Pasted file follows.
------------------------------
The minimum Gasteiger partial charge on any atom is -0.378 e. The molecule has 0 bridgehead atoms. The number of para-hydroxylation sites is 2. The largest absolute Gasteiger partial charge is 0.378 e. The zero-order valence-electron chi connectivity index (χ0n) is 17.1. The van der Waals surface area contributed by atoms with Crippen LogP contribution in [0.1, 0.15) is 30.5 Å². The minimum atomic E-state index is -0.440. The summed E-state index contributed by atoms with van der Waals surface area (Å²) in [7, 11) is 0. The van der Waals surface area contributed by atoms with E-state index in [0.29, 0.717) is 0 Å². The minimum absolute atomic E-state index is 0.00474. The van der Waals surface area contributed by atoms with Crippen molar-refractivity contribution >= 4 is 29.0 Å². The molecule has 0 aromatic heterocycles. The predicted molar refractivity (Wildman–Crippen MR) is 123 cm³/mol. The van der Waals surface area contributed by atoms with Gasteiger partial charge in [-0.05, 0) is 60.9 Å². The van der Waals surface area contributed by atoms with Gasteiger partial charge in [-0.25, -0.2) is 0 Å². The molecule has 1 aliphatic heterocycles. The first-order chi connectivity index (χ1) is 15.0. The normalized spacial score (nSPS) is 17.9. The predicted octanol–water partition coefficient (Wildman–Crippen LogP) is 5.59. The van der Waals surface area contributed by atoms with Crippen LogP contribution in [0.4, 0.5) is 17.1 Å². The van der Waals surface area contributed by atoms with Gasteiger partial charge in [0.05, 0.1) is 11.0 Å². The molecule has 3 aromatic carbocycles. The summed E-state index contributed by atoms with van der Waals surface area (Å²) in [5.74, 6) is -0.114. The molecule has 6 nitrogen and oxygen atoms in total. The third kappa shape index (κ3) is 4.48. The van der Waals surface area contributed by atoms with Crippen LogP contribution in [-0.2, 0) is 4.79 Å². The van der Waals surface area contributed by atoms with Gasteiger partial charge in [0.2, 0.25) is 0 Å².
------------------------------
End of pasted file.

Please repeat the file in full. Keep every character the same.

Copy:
The minimum Gasteiger partial charge on any atom is -0.378 e. The molecule has 0 bridgehead atoms. The number of para-hydroxylation sites is 2. The largest absolute Gasteiger partial charge is 0.378 e. The zero-order valence-electron chi connectivity index (χ0n) is 17.1. The van der Waals surface area contributed by atoms with Crippen LogP contribution in [0.1, 0.15) is 30.5 Å². The minimum atomic E-state index is -0.440. The summed E-state index contributed by atoms with van der Waals surface area (Å²) in [7, 11) is 0. The van der Waals surface area contributed by atoms with E-state index in [0.29, 0.717) is 0 Å². The minimum absolute atomic E-state index is 0.00474. The van der Waals surface area contributed by atoms with Crippen molar-refractivity contribution >= 4 is 29.0 Å². The molecule has 0 aromatic heterocycles. The predicted molar refractivity (Wildman–Crippen MR) is 123 cm³/mol. The van der Waals surface area contributed by atoms with Gasteiger partial charge in [-0.05, 0) is 60.9 Å². The van der Waals surface area contributed by atoms with Gasteiger partial charge in [-0.25, -0.2) is 0 Å². The molecule has 1 aliphatic heterocycles. The first-order chi connectivity index (χ1) is 15.0. The normalized spacial score (nSPS) is 17.9. The predicted octanol–water partition coefficient (Wildman–Crippen LogP) is 5.59. The van der Waals surface area contributed by atoms with Crippen LogP contribution in [0.4, 0.5) is 17.1 Å². The van der Waals surface area contributed by atoms with Gasteiger partial charge in [0.05, 0.1) is 11.0 Å². The molecule has 3 aromatic carbocycles. The summed E-state index contributed by atoms with van der Waals surface area (Å²) in [5.74, 6) is -0.114. The molecule has 6 nitrogen and oxygen atoms in total. The third kappa shape index (κ3) is 4.48. The van der Waals surface area contributed by atoms with Crippen LogP contribution in [-0.2, 0) is 4.79 Å². The van der Waals surface area contributed by atoms with Gasteiger partial charge in [0.2, 0.25) is 0 Å².